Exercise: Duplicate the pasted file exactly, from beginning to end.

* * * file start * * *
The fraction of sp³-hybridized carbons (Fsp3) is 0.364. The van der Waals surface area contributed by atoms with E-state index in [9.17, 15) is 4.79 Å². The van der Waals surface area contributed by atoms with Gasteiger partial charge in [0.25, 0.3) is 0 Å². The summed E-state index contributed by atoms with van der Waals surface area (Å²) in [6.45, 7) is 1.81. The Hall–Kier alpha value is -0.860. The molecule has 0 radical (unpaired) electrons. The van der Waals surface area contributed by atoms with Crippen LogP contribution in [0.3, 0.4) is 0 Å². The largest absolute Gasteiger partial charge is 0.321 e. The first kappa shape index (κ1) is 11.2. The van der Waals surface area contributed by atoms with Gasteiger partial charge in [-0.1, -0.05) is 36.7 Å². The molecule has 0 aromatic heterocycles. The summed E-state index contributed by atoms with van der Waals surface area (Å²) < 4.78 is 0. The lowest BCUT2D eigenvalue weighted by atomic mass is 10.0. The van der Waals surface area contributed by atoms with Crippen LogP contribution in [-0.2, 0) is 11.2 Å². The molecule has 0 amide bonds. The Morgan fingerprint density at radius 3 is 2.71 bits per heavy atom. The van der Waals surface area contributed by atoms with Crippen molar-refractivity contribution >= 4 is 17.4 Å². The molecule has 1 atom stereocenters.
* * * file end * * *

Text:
The fraction of sp³-hybridized carbons (Fsp3) is 0.364. The van der Waals surface area contributed by atoms with E-state index in [9.17, 15) is 4.79 Å². The van der Waals surface area contributed by atoms with Gasteiger partial charge in [0.25, 0.3) is 0 Å². The summed E-state index contributed by atoms with van der Waals surface area (Å²) in [6.45, 7) is 1.81. The Hall–Kier alpha value is -0.860. The molecule has 0 radical (unpaired) electrons. The van der Waals surface area contributed by atoms with Crippen LogP contribution in [0.3, 0.4) is 0 Å². The largest absolute Gasteiger partial charge is 0.321 e. The first kappa shape index (κ1) is 11.2. The van der Waals surface area contributed by atoms with Gasteiger partial charge in [-0.1, -0.05) is 36.7 Å². The molecule has 0 aromatic heterocycles. The summed E-state index contributed by atoms with van der Waals surface area (Å²) < 4.78 is 0. The lowest BCUT2D eigenvalue weighted by atomic mass is 10.0. The van der Waals surface area contributed by atoms with Crippen LogP contribution in [-0.2, 0) is 11.2 Å². The molecule has 0 amide bonds. The Morgan fingerprint density at radius 3 is 2.71 bits per heavy atom. The van der Waals surface area contributed by atoms with Crippen molar-refractivity contribution >= 4 is 17.4 Å². The molecule has 1 atom stereocenters.